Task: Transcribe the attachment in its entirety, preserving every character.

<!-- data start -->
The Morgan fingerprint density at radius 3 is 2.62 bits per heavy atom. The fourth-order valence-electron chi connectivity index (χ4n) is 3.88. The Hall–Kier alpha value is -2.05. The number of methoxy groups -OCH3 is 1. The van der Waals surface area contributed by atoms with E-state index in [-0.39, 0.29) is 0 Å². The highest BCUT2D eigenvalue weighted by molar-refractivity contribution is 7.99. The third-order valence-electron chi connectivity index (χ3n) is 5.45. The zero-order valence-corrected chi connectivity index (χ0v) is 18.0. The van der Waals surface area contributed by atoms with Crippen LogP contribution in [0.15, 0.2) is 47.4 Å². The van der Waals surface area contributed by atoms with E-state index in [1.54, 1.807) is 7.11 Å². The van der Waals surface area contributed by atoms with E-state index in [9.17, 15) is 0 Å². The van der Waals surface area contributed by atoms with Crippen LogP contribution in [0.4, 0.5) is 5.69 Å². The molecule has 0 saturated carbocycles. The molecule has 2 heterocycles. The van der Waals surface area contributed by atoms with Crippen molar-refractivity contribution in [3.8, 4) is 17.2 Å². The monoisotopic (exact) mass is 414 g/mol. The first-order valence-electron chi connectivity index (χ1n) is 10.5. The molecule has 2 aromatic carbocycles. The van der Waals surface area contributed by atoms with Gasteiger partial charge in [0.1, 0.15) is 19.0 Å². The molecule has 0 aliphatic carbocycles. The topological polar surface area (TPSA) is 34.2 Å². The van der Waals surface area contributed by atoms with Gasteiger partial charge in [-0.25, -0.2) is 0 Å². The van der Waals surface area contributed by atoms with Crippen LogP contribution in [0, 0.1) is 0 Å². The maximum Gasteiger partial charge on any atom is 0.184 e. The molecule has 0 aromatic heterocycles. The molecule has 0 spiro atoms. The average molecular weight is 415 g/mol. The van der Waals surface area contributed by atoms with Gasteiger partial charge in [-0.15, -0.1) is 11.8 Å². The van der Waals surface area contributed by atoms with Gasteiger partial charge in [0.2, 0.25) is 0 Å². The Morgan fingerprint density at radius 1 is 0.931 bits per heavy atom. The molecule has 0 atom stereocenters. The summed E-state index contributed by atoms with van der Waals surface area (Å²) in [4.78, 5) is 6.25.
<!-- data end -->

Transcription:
The Morgan fingerprint density at radius 3 is 2.62 bits per heavy atom. The fourth-order valence-electron chi connectivity index (χ4n) is 3.88. The Hall–Kier alpha value is -2.05. The number of methoxy groups -OCH3 is 1. The van der Waals surface area contributed by atoms with E-state index in [-0.39, 0.29) is 0 Å². The highest BCUT2D eigenvalue weighted by molar-refractivity contribution is 7.99. The third-order valence-electron chi connectivity index (χ3n) is 5.45. The zero-order valence-corrected chi connectivity index (χ0v) is 18.0. The van der Waals surface area contributed by atoms with Crippen LogP contribution in [0.15, 0.2) is 47.4 Å². The van der Waals surface area contributed by atoms with E-state index in [1.54, 1.807) is 7.11 Å². The van der Waals surface area contributed by atoms with E-state index in [9.17, 15) is 0 Å². The van der Waals surface area contributed by atoms with Crippen LogP contribution in [0.4, 0.5) is 5.69 Å². The molecule has 0 saturated carbocycles. The molecule has 2 heterocycles. The van der Waals surface area contributed by atoms with Crippen molar-refractivity contribution in [3.8, 4) is 17.2 Å². The monoisotopic (exact) mass is 414 g/mol. The first-order valence-electron chi connectivity index (χ1n) is 10.5. The molecule has 2 aromatic carbocycles. The van der Waals surface area contributed by atoms with Gasteiger partial charge in [0.1, 0.15) is 19.0 Å². The molecule has 0 aliphatic carbocycles. The topological polar surface area (TPSA) is 34.2 Å². The van der Waals surface area contributed by atoms with Gasteiger partial charge in [-0.25, -0.2) is 0 Å². The van der Waals surface area contributed by atoms with Crippen LogP contribution in [0, 0.1) is 0 Å². The maximum Gasteiger partial charge on any atom is 0.184 e. The molecule has 0 aromatic heterocycles. The molecule has 0 spiro atoms. The average molecular weight is 415 g/mol. The van der Waals surface area contributed by atoms with Gasteiger partial charge in [-0.15, -0.1) is 11.8 Å². The van der Waals surface area contributed by atoms with Gasteiger partial charge in [0.2, 0.25) is 0 Å². The Morgan fingerprint density at radius 1 is 0.931 bits per heavy atom. The molecule has 0 atom stereocenters. The summed E-state index contributed by atoms with van der Waals surface area (Å²) in [4.78, 5) is 6.25.